All of my church life, as I’ve sat in mauve upholstered pews or the cold and uncomfortable metal folding chairs of Sunday school, I’ve heard the same story.
You know the one - The backdrop is a quiet lake. Simon Peter and friends are mending their nets beside the shore. Suddenly, a strange bearded man with majestic flowing hair appears – and the fishermen dramatically drop their nets and follow him without question.
I’ve fidgeted behind 30 year old laminate tables across from ladies wearing a little more make-up than normal and middle aged men stuffed into dress shirts. With more awkward silences than not we’ve pondered, we’ve grasped. We’ve squinted up at pedestals and feebly attempted to analyze 2000 year old actions of sandaled saints.
Eventually someone says they don’t know what they’d do if a stranger walked into their job and told them to follow. We cross and recross our legs, bob our heads in agreement. Then we go home and remove our blazers and mascara, convinced we’ll never measure up to the caricatures of bravery that we’ve invented in our storybook Bible.
Sound familiar? Well then I have good news for you. You can quit beating yourself over the head with that pedestal. I have it on good authority that:
The fishermen did not simply drop their nets and follow Jesus. (Gasp. Shock. Awe.)
You see, Simon (Peter)’s brother, Andrew, was a disciple of John the Baptist. John introduced Andrew to Jesus. (John 1:35-40) Andrew hung out with Jesus for a bit then ran and found his brother Simon (Peter) to tell him that he’d found the Messiah and brings Simon to meet him.
Then Jesus goes to a wedding, turns water into wine, yadda yadda. Braids a whip, clears a temple. Confuses Nicodemus with talk about being born again. Talks to a Samaritan woman by a well. You know, stuff like that.
Eventually Jesus finds himself strolling beside the lake and sees a couple of blokes that he’s hung out with before, Andrew and Peter. They’re fishing because, ya know, they’re fishermen. Jesus invites them along with him and they join – after all when a guy that you already believe is the Messiah says something cryptic about fishing for men, you’re likely to take the bait (ha).
They walk around a bit, cast some demons from people. Jesus goes to Peter’s home, rebukes a fever out of his mother-in-law so she can get back in the kitchen where she belongs (kidding).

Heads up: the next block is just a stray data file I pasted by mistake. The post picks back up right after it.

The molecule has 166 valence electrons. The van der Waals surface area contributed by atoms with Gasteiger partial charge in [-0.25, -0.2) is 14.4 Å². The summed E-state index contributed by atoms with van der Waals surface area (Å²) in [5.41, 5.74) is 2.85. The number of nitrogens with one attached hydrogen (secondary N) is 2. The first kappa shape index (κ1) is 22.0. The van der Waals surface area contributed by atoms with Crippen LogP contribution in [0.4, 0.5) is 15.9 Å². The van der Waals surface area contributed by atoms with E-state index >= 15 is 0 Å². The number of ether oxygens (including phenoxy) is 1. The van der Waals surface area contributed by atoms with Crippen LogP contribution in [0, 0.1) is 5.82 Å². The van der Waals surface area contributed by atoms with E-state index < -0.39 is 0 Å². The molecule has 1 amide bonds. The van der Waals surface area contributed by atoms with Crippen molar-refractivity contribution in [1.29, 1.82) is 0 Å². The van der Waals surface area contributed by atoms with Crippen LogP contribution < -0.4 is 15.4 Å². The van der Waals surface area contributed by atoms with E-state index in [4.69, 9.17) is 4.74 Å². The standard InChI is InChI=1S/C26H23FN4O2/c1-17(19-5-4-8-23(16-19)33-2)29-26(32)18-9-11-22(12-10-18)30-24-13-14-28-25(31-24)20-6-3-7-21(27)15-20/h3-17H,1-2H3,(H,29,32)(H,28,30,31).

The next morning Jesus sneaks off to pray and Peter’s all “Hey, everyone’s looking for you, man” and Jesus is all “Let’s go some place else. That’s why I came”.
One day when Jesus is seriously being hounded by a crowd by the shore he sees the boats of some dudes he already knows – yup, you guessed it – Simon and Andrew. He asks to bum their ride for a minute so he can teach the crowd from the safety of the water. When he’s finished speaking to the mulitude he tells Peter to let down his nets again. Peter’s like, “Master, I’ve been fishing all night, but if you say so, then I’ll do it (because I trust you, I’ve followed you around long enough already to know that much).
Bada bing, bada boom, nets nearly break from all the fish, Peter freaks out and realizes anew how awesome Jesus is and what a sinner he himself is. Jesus calms him down and again invites him to follow him and then Peter leaves everything behind.
This order of events is according to a chronological bible, with a bit of my paraphrasing thrown in.
What’s the point? Simply that life is a journey, it’s a series of events. Faith rarely pivots on a singular melodramatic moment in time; Faith grows. (<<click to tweet) It starts with a cornerstone, it develops a foundation, and then it increases one brick at a time.
If you’re familiar with Peter’s story, you’re aware that he still struggled. A lot. His faith grew one mistake at a time. Eventually we get the image of him as a spiritual power house, preaching in Acts with the hem of his garment healing folks. But he didn’t start there – by far. He was just a dude who got roped in by his brother to hanging out with some dude named Jesus.
So, here comes the moral of the story – don’t feel bad about your bricks. Life happens one layer at a time once we have our foundation in place. We stack a row or two of blocks, crack a few, maybe knock down a section with our own bumbling, then we slap on a thin line of cement and start again. Eventually, as we grow in wisdom and power and brick-laying truth, we build can build a faith that’s steady and strong.
Not a pedestal though. Don’t build a pedestal. Those things are dangerous.
*photo by Tatiana Sayig